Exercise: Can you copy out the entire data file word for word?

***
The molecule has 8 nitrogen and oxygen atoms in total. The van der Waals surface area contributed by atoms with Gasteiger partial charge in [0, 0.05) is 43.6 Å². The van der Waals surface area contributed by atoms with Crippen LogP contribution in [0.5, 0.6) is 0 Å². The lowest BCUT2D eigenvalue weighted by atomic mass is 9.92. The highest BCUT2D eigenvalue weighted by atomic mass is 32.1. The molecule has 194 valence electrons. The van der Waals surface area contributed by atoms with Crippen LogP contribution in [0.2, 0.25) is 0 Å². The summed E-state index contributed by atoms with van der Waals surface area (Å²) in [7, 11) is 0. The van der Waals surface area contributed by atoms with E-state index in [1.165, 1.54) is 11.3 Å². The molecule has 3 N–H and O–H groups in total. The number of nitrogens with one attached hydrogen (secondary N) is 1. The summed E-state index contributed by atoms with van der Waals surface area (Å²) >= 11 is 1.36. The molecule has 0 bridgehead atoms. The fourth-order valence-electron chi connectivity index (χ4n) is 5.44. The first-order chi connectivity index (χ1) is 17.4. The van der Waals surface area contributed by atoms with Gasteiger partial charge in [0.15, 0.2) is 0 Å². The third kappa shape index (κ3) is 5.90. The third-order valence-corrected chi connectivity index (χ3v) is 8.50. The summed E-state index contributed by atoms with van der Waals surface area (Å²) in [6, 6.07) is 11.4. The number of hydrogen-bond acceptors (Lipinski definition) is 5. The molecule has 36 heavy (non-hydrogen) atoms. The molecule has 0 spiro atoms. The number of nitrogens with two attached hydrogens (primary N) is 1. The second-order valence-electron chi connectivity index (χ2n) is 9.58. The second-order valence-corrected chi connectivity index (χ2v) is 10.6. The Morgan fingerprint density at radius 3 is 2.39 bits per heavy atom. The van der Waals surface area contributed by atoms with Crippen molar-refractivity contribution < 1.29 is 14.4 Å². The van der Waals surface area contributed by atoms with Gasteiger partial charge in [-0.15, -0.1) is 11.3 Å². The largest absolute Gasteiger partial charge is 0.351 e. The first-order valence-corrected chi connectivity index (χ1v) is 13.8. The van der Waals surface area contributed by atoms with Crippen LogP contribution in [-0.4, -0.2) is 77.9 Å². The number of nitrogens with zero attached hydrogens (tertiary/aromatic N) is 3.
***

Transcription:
The molecule has 8 nitrogen and oxygen atoms in total. The van der Waals surface area contributed by atoms with Gasteiger partial charge in [0, 0.05) is 43.6 Å². The van der Waals surface area contributed by atoms with Crippen LogP contribution in [0.5, 0.6) is 0 Å². The lowest BCUT2D eigenvalue weighted by atomic mass is 9.92. The highest BCUT2D eigenvalue weighted by atomic mass is 32.1. The molecule has 194 valence electrons. The van der Waals surface area contributed by atoms with Crippen LogP contribution in [0.2, 0.25) is 0 Å². The summed E-state index contributed by atoms with van der Waals surface area (Å²) in [7, 11) is 0. The van der Waals surface area contributed by atoms with E-state index in [1.165, 1.54) is 11.3 Å². The molecule has 3 N–H and O–H groups in total. The number of nitrogens with one attached hydrogen (secondary N) is 1. The summed E-state index contributed by atoms with van der Waals surface area (Å²) >= 11 is 1.36. The molecule has 0 bridgehead atoms. The fourth-order valence-electron chi connectivity index (χ4n) is 5.44. The first-order chi connectivity index (χ1) is 17.4. The van der Waals surface area contributed by atoms with Gasteiger partial charge in [0.15, 0.2) is 0 Å². The third kappa shape index (κ3) is 5.90. The third-order valence-corrected chi connectivity index (χ3v) is 8.50. The summed E-state index contributed by atoms with van der Waals surface area (Å²) in [6, 6.07) is 11.4. The number of hydrogen-bond acceptors (Lipinski definition) is 5. The molecule has 36 heavy (non-hydrogen) atoms. The molecule has 0 spiro atoms. The number of nitrogens with two attached hydrogens (primary N) is 1. The second-order valence-electron chi connectivity index (χ2n) is 9.58. The second-order valence-corrected chi connectivity index (χ2v) is 10.6. The Morgan fingerprint density at radius 3 is 2.39 bits per heavy atom. The van der Waals surface area contributed by atoms with Crippen molar-refractivity contribution < 1.29 is 14.4 Å². The van der Waals surface area contributed by atoms with Gasteiger partial charge in [-0.15, -0.1) is 11.3 Å². The largest absolute Gasteiger partial charge is 0.351 e. The first-order valence-corrected chi connectivity index (χ1v) is 13.8. The van der Waals surface area contributed by atoms with Crippen LogP contribution in [-0.4, -0.2) is 77.9 Å². The number of nitrogens with zero attached hydrogens (tertiary/aromatic N) is 3.